Labor Productivity in Britain and America During the Nineteenth Century

38 Pages Posted: 23 Aug 2004

See all articles by Stephen N. Broadberry

Stephen N. Broadberry

London School of Economics & Political Science (LSE)

Douglas A. Irwin

Dartmouth College - Department of Economics; National Bureau of Economic Research (NBER)

Date Written: March 2004

Abstract

A number of writers have recently questioned whether labor productivity or per capita incomes were ever higher in the United Kingdom than in the United States. We show that although the United States already had a substantial labor productivity lead in industry as early as 1840, especially in manufacturing, labor productivity was broadly equal in the two countries in agriculture, while the United Kingdom was ahead in services. Hence aggregate labor productivity was higher in the United Kingdom, particularly since the United States had a larger share of the labor force in low value-added agriculture. U.S. overtaking occurred decisively only during the 1890s, as labor productivity pulled ahead in services and the share of agricultural employment declined substantially. Labor force participation was lower in the United States, so that the United Kingdom's labor productivity advantage in the mid-nineteenth century translated into a larger per capita income lead.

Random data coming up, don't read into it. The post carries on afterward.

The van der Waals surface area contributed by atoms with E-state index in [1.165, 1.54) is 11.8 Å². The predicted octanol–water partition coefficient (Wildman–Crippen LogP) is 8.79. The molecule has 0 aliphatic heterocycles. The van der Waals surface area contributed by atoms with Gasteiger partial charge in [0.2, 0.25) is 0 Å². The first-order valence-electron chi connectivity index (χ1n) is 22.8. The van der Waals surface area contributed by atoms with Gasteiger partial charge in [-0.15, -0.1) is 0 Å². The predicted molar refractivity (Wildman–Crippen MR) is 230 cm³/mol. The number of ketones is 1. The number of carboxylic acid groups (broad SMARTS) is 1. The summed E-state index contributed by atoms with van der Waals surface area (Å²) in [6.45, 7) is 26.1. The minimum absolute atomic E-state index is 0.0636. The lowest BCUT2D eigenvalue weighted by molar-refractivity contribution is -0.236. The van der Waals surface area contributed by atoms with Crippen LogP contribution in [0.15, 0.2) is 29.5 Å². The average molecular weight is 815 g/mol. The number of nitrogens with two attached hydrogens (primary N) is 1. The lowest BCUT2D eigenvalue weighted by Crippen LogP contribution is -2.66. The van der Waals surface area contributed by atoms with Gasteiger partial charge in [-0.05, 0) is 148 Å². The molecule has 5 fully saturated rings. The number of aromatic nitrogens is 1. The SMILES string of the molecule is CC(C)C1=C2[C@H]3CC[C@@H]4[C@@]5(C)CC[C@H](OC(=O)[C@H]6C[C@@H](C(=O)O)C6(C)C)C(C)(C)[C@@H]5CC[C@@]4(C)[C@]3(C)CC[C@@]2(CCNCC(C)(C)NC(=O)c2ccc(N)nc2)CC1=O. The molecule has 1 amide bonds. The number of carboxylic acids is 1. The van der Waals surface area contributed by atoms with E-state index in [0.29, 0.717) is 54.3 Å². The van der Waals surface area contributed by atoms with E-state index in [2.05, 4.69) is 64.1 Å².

Suggested Citation

Broadberry, Stephen N. and Irwin, Douglas A., Labor Productivity in Britain and America During the Nineteenth Century (March 2004). NBER Working Paper No. w10364. Available at SSRN: https://ssrn.com/abstract=516705

Stephen N. Broadberry

London School of Economics & Political Science (LSE) ( email )

+44 0 24 7652 3446 (Phone)
+44 0 24 7652 3032 (Fax)

Douglas A. Irwin (Contact Author)

Dartmouth College - Department of Economics ( email )

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603-646-2942 (Phone)
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National Bureau of Economic Research (NBER)

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